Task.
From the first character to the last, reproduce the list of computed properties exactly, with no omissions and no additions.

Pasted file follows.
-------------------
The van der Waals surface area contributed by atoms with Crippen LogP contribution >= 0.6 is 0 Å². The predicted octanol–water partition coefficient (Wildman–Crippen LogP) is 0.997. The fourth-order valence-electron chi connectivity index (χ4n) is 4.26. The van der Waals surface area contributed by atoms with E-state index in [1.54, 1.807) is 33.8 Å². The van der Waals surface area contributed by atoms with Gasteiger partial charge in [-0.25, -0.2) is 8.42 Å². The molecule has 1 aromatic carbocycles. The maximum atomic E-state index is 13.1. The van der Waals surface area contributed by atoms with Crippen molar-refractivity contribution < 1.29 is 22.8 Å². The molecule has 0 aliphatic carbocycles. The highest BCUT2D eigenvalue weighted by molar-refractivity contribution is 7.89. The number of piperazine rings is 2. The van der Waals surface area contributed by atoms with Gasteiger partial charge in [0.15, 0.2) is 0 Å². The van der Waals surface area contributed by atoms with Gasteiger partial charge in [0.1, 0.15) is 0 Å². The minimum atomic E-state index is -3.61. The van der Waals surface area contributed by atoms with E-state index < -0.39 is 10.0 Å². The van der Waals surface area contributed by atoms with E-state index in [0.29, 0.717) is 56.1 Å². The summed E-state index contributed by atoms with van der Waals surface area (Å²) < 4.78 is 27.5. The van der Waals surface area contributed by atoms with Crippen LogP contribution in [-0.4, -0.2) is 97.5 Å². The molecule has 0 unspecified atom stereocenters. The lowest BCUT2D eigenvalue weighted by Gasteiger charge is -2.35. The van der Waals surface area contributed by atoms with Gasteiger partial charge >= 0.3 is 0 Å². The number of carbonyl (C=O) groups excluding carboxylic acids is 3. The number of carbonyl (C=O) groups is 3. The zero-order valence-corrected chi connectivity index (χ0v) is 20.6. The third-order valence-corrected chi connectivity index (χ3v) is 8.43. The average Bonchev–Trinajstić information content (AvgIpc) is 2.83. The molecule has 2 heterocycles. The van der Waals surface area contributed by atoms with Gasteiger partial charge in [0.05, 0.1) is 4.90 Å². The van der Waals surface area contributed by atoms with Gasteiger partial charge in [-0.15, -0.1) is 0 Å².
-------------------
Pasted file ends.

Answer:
The van der Waals surface area contributed by atoms with Crippen LogP contribution >= 0.6 is 0 Å². The predicted octanol–water partition coefficient (Wildman–Crippen LogP) is 0.997. The fourth-order valence-electron chi connectivity index (χ4n) is 4.26. The van der Waals surface area contributed by atoms with E-state index in [1.54, 1.807) is 33.8 Å². The van der Waals surface area contributed by atoms with Gasteiger partial charge in [-0.25, -0.2) is 8.42 Å². The molecule has 1 aromatic carbocycles. The maximum atomic E-state index is 13.1. The van der Waals surface area contributed by atoms with Crippen molar-refractivity contribution < 1.29 is 22.8 Å². The molecule has 0 aliphatic carbocycles. The highest BCUT2D eigenvalue weighted by molar-refractivity contribution is 7.89. The number of piperazine rings is 2. The van der Waals surface area contributed by atoms with Gasteiger partial charge in [0.15, 0.2) is 0 Å². The van der Waals surface area contributed by atoms with Gasteiger partial charge in [0.1, 0.15) is 0 Å². The minimum atomic E-state index is -3.61. The van der Waals surface area contributed by atoms with E-state index < -0.39 is 10.0 Å². The van der Waals surface area contributed by atoms with E-state index in [0.29, 0.717) is 56.1 Å². The summed E-state index contributed by atoms with van der Waals surface area (Å²) < 4.78 is 27.5. The van der Waals surface area contributed by atoms with Crippen LogP contribution in [-0.4, -0.2) is 97.5 Å². The molecule has 0 unspecified atom stereocenters. The lowest BCUT2D eigenvalue weighted by Gasteiger charge is -2.35. The van der Waals surface area contributed by atoms with Gasteiger partial charge >= 0.3 is 0 Å². The number of carbonyl (C=O) groups excluding carboxylic acids is 3. The number of carbonyl (C=O) groups is 3. The zero-order valence-corrected chi connectivity index (χ0v) is 20.6. The third-order valence-corrected chi connectivity index (χ3v) is 8.43. The average Bonchev–Trinajstić information content (AvgIpc) is 2.83. The molecule has 2 heterocycles. The van der Waals surface area contributed by atoms with Gasteiger partial charge in [0.05, 0.1) is 4.90 Å². The van der Waals surface area contributed by atoms with Gasteiger partial charge in [-0.15, -0.1) is 0 Å².